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Alterations of anti-inflammatory lipids in plasma from women with chronic widespread pain – a case control study.

Lipids Health Dis. 2017 Jun 12;16(1):112

Authors: Stensson N, Ghafouri B, Gerdle B, Ghafouri N

Abstract
BACKGROUND: Chronic widespread pain conditions (CWP) such as the pain associated with fibromyalgia syndrome (FMS) are significant health problems with unclear aetiology. Although CWP and FMS can alter both central and peripheral pain mechanisms, there are no validated markers for such alterations. Pro- and anti-inflammatory components of the immune system such as cytokines and endogenous lipid mediators could serve as systemic markers of alterations in chronic pain. Lipid mediators associated with anti-inflammatory qualities – e.g., oleoylethanolamide (OEA), palmitoylethanolamide (PEA), and stearoylethanolamide (SEA) – belong to N-acylethanolamines (NAEs). Previous studies have concluded that these lipid mediators may modulate pain and inflammation via the activation of peroxisome proliferator activating receptors (PPARs) and the activation of PPARs may regulate gene transcriptional factors that control the expression of distinct cytokines.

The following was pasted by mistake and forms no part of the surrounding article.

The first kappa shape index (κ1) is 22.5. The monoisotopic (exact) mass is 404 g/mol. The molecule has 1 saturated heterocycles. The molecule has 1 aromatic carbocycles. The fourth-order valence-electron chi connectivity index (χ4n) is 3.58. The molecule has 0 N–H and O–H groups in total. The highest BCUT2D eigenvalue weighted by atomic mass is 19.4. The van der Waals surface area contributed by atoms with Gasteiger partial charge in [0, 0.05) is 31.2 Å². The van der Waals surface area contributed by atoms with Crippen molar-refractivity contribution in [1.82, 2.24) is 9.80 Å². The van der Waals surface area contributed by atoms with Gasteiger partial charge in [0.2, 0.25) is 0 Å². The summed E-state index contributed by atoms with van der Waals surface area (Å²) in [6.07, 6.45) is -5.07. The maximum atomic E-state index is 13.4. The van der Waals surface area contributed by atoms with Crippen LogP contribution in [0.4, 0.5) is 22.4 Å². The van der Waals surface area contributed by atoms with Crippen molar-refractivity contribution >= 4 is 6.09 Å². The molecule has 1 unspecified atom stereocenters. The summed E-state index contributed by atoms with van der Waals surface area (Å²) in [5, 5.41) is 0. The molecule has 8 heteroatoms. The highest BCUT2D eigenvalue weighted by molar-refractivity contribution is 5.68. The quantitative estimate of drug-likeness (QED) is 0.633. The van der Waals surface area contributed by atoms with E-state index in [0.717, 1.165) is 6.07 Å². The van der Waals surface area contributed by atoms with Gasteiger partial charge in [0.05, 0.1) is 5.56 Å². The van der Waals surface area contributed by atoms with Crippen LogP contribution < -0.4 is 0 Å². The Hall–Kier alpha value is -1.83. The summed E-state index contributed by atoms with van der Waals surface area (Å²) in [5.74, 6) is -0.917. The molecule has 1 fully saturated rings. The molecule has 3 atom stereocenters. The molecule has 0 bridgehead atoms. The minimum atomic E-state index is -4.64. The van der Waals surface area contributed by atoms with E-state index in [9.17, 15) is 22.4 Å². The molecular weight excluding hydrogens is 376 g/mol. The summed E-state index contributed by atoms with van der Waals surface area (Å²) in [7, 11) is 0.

METHODS: This study investigates NAEs and cytokines in 17 women with CWP and 21 healthy controls. Plasma levels of the anti-inflammatory lipids OEA, PEA, and SEA, the pro-inflammatory cytokines TNF-α, IL-1β, IL-6, and IL-8, and the anti-inflammatory cytokine IL-10 were investigated. T-test of independent samples was used for group comparisons. Bivariate correlation analyses, and multivariate regression analysis were performed between lipids, cytokines, and pain intensity of the participants.
RESULTS: Significantly higher levels of OEA and PEA in plasma were found in CWP. No alterations in the levels of cytokines existed and no correlations between levels of lipids and cytokines were found.
CONCLUSIONS: We conclude that altered levels of OEA and PEA might indicate the presence of systemic inflammation in CWP. In addition, we believe our findings contribute to the understanding of the biochemical mechanisms involved in chronic musculoskeletal pain.

PMID: 28606089 [PubMed – in process]